- 1883 – Gladys Mills Phipps, American horse breeder (d. 1970), was a United States socialite, sportsperson, and a thoroughbred racehorse owner and breeder who began the Phipps family dynasty in American horse racing. She was known as the "first lady of the turf".
- 1881 – Maginel Wright Enright, American illustrator (d. 1966), was an American children's book illustrator and graphic artist. She was the younger sister of Frank Lloyd Wright, architect, and the mother of Elizabeth Enright, children's book writer and illustrator.
- 1877 – Charles Coburn, American actor (d. 1961). He was nominated for a Best Supporting Actor Academy Award three times – in The Devil and Miss Jones (1941), The More the Merrier (1943), and The Green Years (1946) – winning for his performance in The More the Merrier.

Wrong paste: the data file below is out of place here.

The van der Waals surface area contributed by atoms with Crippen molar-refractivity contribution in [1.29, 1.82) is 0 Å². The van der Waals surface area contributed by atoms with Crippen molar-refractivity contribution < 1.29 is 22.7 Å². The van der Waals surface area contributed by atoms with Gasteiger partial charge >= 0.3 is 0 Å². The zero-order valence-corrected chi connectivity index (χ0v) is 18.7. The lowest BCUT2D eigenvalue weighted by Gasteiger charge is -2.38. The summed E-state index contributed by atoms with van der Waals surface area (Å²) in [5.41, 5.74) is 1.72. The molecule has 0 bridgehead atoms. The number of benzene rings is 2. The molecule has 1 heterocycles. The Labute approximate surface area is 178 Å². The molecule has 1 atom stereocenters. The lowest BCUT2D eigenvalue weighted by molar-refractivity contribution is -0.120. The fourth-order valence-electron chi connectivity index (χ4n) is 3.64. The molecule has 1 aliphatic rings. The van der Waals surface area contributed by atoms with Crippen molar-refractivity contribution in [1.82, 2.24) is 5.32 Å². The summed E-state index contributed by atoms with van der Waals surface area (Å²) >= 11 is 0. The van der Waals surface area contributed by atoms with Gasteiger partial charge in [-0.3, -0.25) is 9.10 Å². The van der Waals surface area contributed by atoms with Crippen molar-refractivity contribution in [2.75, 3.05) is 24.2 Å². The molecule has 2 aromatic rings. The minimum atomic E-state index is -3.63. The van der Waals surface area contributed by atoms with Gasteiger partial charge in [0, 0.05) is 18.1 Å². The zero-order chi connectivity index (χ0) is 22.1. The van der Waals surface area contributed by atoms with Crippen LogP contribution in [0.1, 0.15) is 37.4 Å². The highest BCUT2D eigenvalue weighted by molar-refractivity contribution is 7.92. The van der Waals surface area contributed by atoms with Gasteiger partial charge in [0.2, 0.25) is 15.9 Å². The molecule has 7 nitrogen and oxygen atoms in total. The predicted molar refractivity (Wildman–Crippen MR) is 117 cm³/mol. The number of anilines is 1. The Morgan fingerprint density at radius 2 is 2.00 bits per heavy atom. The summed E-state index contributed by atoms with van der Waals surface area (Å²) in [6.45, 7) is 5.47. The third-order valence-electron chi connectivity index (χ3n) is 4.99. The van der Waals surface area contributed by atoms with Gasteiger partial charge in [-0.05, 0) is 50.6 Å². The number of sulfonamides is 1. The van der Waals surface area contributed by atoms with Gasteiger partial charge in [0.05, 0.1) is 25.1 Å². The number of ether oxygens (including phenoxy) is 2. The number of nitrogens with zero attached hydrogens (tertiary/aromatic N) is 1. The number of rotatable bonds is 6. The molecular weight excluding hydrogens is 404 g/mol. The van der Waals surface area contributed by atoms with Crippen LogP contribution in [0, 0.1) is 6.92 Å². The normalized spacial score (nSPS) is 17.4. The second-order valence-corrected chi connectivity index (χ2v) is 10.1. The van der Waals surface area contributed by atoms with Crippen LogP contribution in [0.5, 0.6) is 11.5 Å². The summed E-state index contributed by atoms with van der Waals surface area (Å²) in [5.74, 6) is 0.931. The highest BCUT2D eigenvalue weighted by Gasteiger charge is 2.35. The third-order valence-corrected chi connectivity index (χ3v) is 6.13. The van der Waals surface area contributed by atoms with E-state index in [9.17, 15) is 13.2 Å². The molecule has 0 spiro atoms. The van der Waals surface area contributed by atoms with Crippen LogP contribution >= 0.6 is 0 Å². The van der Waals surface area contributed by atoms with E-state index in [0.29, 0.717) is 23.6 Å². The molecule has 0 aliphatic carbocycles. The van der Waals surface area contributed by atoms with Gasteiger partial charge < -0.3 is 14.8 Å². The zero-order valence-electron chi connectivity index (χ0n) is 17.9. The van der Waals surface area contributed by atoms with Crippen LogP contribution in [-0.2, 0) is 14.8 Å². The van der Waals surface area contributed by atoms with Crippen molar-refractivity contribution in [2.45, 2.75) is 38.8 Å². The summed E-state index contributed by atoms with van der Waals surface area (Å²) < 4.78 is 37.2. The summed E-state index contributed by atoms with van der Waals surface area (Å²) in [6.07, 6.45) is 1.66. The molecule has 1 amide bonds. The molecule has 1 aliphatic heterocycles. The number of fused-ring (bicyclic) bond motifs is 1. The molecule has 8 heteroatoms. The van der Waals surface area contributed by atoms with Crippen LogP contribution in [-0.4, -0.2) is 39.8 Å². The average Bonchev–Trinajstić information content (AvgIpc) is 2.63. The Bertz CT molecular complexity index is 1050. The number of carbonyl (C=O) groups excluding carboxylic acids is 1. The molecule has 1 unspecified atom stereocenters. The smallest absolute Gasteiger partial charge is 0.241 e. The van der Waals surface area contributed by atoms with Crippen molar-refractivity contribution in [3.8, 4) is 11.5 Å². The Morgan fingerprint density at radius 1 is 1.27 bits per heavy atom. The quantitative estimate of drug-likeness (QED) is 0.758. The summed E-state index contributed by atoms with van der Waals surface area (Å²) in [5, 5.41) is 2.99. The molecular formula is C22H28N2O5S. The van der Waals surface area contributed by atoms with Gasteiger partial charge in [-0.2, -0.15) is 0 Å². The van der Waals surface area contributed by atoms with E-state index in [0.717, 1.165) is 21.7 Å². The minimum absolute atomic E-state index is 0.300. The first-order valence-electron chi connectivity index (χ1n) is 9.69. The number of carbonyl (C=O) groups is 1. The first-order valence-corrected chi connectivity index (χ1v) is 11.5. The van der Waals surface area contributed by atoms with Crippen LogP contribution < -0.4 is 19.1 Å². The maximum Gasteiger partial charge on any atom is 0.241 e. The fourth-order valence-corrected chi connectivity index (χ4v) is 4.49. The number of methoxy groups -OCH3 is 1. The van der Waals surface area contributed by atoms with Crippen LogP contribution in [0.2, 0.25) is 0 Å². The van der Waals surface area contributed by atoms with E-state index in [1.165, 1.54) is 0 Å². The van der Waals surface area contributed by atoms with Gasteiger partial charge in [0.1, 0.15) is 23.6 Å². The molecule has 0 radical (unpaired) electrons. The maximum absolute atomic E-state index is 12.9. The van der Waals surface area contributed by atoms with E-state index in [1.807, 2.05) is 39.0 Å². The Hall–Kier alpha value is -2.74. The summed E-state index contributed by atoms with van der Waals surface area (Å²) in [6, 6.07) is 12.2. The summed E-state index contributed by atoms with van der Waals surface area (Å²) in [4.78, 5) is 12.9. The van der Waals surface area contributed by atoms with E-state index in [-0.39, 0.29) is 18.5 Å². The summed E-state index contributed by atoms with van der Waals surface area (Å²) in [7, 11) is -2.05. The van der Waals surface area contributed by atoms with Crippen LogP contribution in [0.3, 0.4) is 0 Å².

- 1872 – Theodore Payne, English-American gardener and botanist (d. 1963), was an English horticulturist, gardener, landscape designer, and botanist. His best known work was done over his adult life in Southern California.
- 1858 – Sam Walter Foss, American poet and librarian (d. 1911), was an American librarian and poet whose works included The House by the Side of the Road and The Coming American.
- 1855 – George F. Roesch, American lawyer and politician (d. 1917), was an American lawyer and politician from New York.
- 1854 – Eleanor Norcross, American painter (d. 1923), was an American painter who studied under William Merritt Chase and Alfred Stevens. She lived the majority of her adult life in Paris, France as an artist and collector and spent the summers in her hometown of Fitchburg, Massachusetts.
- 1850 – David Jayne Hill, American historian and politician, 24th United States Assistant Secretary of State (d. 1932). David Jayne Hill (June 10, 1850 – March 2, 1932) was an American academic, diplomat and author.